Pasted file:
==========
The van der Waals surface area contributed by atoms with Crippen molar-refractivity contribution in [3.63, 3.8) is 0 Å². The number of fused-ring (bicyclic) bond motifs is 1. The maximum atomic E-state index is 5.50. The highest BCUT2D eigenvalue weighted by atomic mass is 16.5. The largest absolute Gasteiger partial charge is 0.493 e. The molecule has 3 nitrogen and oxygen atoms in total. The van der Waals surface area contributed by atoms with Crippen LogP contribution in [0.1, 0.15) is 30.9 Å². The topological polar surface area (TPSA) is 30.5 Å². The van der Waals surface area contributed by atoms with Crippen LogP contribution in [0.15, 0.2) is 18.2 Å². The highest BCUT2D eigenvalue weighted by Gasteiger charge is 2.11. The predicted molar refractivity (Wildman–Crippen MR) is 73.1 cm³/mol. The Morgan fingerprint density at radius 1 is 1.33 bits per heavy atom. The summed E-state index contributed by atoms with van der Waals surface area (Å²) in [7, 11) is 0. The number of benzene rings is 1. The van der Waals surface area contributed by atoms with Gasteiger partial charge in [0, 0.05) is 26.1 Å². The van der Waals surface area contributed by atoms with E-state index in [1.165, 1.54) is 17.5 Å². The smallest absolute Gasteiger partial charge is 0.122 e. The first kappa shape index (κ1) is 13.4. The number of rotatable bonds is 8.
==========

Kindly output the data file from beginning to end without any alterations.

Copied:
The van der Waals surface area contributed by atoms with Crippen molar-refractivity contribution in [3.63, 3.8) is 0 Å². The number of fused-ring (bicyclic) bond motifs is 1. The maximum atomic E-state index is 5.50. The highest BCUT2D eigenvalue weighted by atomic mass is 16.5. The largest absolute Gasteiger partial charge is 0.493 e. The molecule has 3 nitrogen and oxygen atoms in total. The van der Waals surface area contributed by atoms with Crippen LogP contribution in [0.1, 0.15) is 30.9 Å². The topological polar surface area (TPSA) is 30.5 Å². The van der Waals surface area contributed by atoms with Crippen LogP contribution in [0.15, 0.2) is 18.2 Å². The highest BCUT2D eigenvalue weighted by Gasteiger charge is 2.11. The predicted molar refractivity (Wildman–Crippen MR) is 73.1 cm³/mol. The Morgan fingerprint density at radius 1 is 1.33 bits per heavy atom. The summed E-state index contributed by atoms with van der Waals surface area (Å²) in [7, 11) is 0. The number of benzene rings is 1. The van der Waals surface area contributed by atoms with Gasteiger partial charge in [0, 0.05) is 26.1 Å². The van der Waals surface area contributed by atoms with E-state index in [1.165, 1.54) is 17.5 Å². The smallest absolute Gasteiger partial charge is 0.122 e. The first kappa shape index (κ1) is 13.4. The number of rotatable bonds is 8.